Offa’s Dyke

  1. Iberians                     2,000 BC – 800 BC – Bronze Age and from central Europe
  2. Brythons                    800 BC – AD 50 – Iron Age and the first Celts.
  3. Romans                     43 BC – AD 410
  4. Anglo-Saxons            AD 446 – AD 1066
  5. Normans                   AD 1066 – AD 1154

Of the hill forts constructed by the Iberians and subsequently the Brythons, only a small number of sites have survived which, is unfortunate given that it is from such archaeological digs and field studies, that we learnand understand more about past cultures.  There is a well-preserved Iron Age site at Llanmelin near Chepstow which archaeologists and historians believewasconstructed by the Silures, the tribal Celtic people who occupied south east Wales and English counties of Gloucestershire, Worcestershire and Herefordshire.  Other fine examples can be seen at Sudbrook and Thornwell in Monmouthshire. 

To the west of the Silureswere their Celtic neighbours the Demetae, who settled across Pembrokeshire and Carmarthenshire and gave their name to the former country of Dyfed.  To their north were the Ordovices, again a Celtic tribe who settled across North Wales and of these three tribes, it is the Silures who put up the fiercest opposition to the mighty military occupying force that first arrived on our shores in 43 BC, under the command of General Aulus Plautius who in time, would become the first Roman governor of Britain.  It is from this period that we have well-preserved sites across Wales,or Cambria as it was called by the Romans,and anyone wishing to see any of these should visit Caerleon, Caerwent, Caer Gybi, Cae Gar, Tomen-y-Mur, Dolgellau, Forden Gaer, Poulton and Chester in Cheshire.  There are others,and most are free.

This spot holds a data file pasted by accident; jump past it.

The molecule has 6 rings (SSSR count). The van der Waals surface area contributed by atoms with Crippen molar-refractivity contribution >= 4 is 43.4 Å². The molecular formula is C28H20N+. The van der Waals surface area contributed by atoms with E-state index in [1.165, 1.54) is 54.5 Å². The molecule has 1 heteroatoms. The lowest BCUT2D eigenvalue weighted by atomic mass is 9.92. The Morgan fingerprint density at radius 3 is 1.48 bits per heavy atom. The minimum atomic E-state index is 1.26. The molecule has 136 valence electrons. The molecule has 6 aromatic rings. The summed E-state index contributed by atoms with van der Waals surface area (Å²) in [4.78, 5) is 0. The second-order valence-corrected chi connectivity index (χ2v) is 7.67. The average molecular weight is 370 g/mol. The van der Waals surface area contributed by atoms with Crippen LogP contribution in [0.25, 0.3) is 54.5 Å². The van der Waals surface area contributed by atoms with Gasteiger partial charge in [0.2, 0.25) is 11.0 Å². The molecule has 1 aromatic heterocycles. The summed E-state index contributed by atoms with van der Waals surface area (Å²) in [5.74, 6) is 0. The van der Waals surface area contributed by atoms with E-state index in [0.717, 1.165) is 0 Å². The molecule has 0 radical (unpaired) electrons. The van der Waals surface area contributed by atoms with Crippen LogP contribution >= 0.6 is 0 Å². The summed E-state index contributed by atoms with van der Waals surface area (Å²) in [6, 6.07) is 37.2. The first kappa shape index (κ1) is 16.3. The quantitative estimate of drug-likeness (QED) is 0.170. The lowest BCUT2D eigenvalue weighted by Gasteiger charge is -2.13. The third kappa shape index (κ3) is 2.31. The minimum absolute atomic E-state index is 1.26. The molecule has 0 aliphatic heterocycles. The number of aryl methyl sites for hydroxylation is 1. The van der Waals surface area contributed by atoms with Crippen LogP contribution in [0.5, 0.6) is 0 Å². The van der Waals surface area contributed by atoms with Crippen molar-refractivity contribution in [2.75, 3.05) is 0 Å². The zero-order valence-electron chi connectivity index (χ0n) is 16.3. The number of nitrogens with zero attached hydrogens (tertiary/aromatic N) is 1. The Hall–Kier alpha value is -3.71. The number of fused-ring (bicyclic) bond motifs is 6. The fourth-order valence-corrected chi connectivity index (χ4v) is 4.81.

Segontium, Caernarfon

It is the magnificent castles built by a certain English king that will always be the peoples’ favourite and this, is where Ican best answer the question as to why so many castles were built in Wales.